Tuesday, June 5, 2012

Historical (Economic) Perspectives of the Family

This is the lecture (given in an undergraduate Family Economics course) that started it all.  

Historical Economic Perspectives of the Family

Traditional (nuclear) family

The "traditional" (or nuclear) family has been viewed historically as consisting of a father (male, head-of-household, husband), mother (female, wife), and children.  

A family of hunter-gatherers

Throughout history, everyone in the family worked collectively to feed, clothe, and sustain the family unit.  Having lots of children meant that there were more people who could work to find food, maintain shelter and clothing, and basically keep everyone happy and fed.  A woman's fertility, then, was viewed as a blessing, and it was common for families to be large and for kids to have lots of siblings.

While it's true that the men typically did the hunting, while the females did the gathering and foraging, all members of the family were actively engaged in improving everyone's chances of survival.


A family of pioneers

Actually, large families where every family member helped out with finding food and keeping everyone happy were pretty common for a long time.  Sustaining a farm or a homestead required a lot of work, which involved the entire family, including children.  (Also, I meant to draw a buffalo but I've only seen stuffed ones in museums and my attempt at a buffalo basically ended up looking more deer-ish than anything else.  Sorry.)


timeline industrial revolution

In the United States, after the Civil War, the Industrial Revolution brought on technological advancement that really changed the way families were constructed, and how they operated.  


economic roles of men and women became more separate

In fact, the Industrial Revolution spurred a change in the traditional economic roles of men and women.  The roles that women and men assumed in the family became more separate and rigid.  Women were housewives and maintained the home and everything in it (including the children), while men were wage earners and spent the majority of their time outside the home, earning money.  

Technological advancements, like the washing machine and refrigerator, significantly reduced the amount of time it took to do daily household chores.


housework time did not decline

So the technological advancements freed up the housewife's time in the home, but because the economic roles were still rigid, the extra free time translated to improving things around the home.  That's why we see an abundance of advertisements displaying products that promise "whiter whites" or "tastier pies" in the decades following the Industrial Revolution.    

decrease in economic value of children

These technological advancements also led to a decrease in the economic value of children.  This doesn't mean a decrease in the value of children overall; it just means there was a decrease in how useful the kids were in maintaining the economy of the family.  

This spurred a decrease in fertility (meaning it wasn't as attractive for women to have tons of kids anymore to help out around the house or farm).  It also influenced an increase in the length of time that children spent in school.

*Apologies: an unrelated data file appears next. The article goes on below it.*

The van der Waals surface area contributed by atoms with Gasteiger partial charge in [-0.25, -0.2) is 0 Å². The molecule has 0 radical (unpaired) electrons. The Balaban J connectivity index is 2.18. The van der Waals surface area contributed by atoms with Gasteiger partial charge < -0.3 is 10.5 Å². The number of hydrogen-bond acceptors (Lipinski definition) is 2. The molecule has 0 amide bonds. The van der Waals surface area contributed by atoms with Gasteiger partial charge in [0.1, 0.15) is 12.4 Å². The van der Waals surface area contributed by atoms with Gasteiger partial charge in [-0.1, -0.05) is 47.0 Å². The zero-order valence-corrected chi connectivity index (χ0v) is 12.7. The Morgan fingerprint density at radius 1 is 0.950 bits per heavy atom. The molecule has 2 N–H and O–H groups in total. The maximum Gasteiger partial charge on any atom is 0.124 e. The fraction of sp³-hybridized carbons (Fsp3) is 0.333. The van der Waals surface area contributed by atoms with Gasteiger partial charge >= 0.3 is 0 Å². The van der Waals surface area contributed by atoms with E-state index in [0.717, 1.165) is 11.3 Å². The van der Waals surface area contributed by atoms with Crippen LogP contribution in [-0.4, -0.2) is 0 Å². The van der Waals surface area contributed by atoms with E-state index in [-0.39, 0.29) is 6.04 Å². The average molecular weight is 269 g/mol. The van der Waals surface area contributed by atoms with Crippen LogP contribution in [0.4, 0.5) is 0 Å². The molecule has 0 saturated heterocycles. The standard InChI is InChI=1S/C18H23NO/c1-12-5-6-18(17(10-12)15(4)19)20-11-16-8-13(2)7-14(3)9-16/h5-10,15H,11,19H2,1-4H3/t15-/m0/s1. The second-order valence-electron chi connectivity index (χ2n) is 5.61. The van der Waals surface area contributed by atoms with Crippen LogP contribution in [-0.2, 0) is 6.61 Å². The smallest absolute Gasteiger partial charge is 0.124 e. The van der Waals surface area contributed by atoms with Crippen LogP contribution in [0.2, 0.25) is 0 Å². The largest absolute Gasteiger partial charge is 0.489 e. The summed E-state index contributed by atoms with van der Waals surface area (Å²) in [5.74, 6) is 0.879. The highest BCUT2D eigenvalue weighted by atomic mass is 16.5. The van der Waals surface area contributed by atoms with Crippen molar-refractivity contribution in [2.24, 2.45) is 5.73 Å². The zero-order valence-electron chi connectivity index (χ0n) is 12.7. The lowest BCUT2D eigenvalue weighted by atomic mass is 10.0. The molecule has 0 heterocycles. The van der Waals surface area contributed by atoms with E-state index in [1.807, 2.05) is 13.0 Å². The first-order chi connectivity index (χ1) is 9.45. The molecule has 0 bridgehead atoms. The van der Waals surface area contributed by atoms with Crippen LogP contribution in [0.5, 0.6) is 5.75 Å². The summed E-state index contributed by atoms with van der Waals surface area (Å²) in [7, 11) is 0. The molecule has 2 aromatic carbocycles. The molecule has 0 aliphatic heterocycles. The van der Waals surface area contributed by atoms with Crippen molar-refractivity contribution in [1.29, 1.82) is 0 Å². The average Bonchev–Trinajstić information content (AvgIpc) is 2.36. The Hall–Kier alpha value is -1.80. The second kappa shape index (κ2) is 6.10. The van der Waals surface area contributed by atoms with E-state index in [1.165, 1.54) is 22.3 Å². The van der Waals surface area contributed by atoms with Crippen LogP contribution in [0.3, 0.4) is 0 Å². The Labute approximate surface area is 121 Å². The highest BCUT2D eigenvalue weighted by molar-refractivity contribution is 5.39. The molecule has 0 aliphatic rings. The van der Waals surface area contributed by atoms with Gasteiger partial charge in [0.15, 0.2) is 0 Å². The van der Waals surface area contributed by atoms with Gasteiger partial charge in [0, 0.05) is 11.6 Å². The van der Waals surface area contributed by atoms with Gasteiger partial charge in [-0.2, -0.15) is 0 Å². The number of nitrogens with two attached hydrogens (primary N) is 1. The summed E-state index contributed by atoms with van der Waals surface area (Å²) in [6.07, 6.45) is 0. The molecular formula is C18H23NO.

With less children to care for, and fewer chores to do, the household 'sphere' in which so many housewives operated began to shrink.

woman moving from shrinking household sphere to labor market

This facilitated a movement of many women from the household into the labor market, and there was an increase in the amount of women who worked outside the home.

In 1870, only 14 percent of women worked outside the home

Right after the American Civil War, in 1870, few women worked outside the home.  Those that did were employed in occupations that were low-paying.  Many of the women who worked during this time were poor, minority, or immigrants.


By 1970, over 50 percent of women were in the labor force

A hundred years later, over half of women in the United States were members of the labor force.  This happened due to an increase in the real wages of both men and women, and an increase in the value of a woman's time.  Essentially, a woman's time was now too valuable to spend it all in the home, doing housework.  So more women started entering the labor market.

more women in the labor force causes many things
With more women going into the labor market, there was an increased demand for childcare services.  Additionally, researchers found that divorce rates increased as more women entered the labor force.  All these changes put new stresses on families.

As a result, the government implemented public policies to address these new stresses on families, including public policies on childcare, parental leave, child support enforcement, and women's labor market earnings.   

These public policies had an impact on the economic well-being of families.



The public policies helped to increase the number of dual-earner families, where both the mother and the father work outside the home.  The policies also improved the well-being of female-headed families.  Both of these types of families have become common in today's society.  

These public policies also attempt to counteract the feminization of poverty in the United States (i.e., the situation where a disproportionate amount of women find themselves below the poverty line).  

[Want the powerpoint file of this presentation?  Email me.]


References used when creating this presentation:  

     Becker, Gary.  1991.  A Treatise on the Family.  Harvard University Press.  
     Beller, Andrea.  2011.  "Historical Perspectives of the Family." Lecture Outline. 
 

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